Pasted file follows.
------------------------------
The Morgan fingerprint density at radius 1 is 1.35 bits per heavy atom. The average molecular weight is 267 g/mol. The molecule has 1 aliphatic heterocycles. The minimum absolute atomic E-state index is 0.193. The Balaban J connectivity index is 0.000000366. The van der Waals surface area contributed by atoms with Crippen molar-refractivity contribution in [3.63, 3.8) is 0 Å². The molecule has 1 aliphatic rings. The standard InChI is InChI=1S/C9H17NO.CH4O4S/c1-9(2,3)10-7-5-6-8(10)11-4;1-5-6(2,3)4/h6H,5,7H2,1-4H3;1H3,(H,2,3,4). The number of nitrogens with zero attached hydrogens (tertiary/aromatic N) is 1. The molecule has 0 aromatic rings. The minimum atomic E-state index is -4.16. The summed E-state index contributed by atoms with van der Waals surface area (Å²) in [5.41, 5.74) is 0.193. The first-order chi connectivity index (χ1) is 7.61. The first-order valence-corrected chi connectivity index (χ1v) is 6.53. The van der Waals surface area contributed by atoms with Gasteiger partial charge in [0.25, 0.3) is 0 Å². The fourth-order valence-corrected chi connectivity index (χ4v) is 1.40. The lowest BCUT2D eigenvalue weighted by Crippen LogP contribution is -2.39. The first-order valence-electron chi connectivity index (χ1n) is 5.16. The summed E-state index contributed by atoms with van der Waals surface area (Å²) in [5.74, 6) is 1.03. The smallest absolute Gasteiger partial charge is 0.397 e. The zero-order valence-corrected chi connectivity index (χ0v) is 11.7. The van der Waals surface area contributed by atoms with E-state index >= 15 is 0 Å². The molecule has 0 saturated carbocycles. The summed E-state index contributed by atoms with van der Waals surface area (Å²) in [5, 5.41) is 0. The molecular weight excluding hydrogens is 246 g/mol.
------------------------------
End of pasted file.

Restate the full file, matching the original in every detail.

The Morgan fingerprint density at radius 1 is 1.35 bits per heavy atom. The average molecular weight is 267 g/mol. The molecule has 1 aliphatic heterocycles. The minimum absolute atomic E-state index is 0.193. The Balaban J connectivity index is 0.000000366. The van der Waals surface area contributed by atoms with Crippen molar-refractivity contribution in [3.63, 3.8) is 0 Å². The molecule has 1 aliphatic rings. The standard InChI is InChI=1S/C9H17NO.CH4O4S/c1-9(2,3)10-7-5-6-8(10)11-4;1-5-6(2,3)4/h6H,5,7H2,1-4H3;1H3,(H,2,3,4). The number of nitrogens with zero attached hydrogens (tertiary/aromatic N) is 1. The molecule has 0 aromatic rings. The minimum atomic E-state index is -4.16. The summed E-state index contributed by atoms with van der Waals surface area (Å²) in [5.41, 5.74) is 0.193. The first-order chi connectivity index (χ1) is 7.61. The first-order valence-corrected chi connectivity index (χ1v) is 6.53. The van der Waals surface area contributed by atoms with Gasteiger partial charge in [0.25, 0.3) is 0 Å². The fourth-order valence-corrected chi connectivity index (χ4v) is 1.40. The lowest BCUT2D eigenvalue weighted by Crippen LogP contribution is -2.39. The first-order valence-electron chi connectivity index (χ1n) is 5.16. The summed E-state index contributed by atoms with van der Waals surface area (Å²) in [5.74, 6) is 1.03. The smallest absolute Gasteiger partial charge is 0.397 e. The zero-order valence-corrected chi connectivity index (χ0v) is 11.7. The van der Waals surface area contributed by atoms with E-state index >= 15 is 0 Å². The molecule has 0 saturated carbocycles. The summed E-state index contributed by atoms with van der Waals surface area (Å²) in [5, 5.41) is 0. The molecular weight excluding hydrogens is 246 g/mol.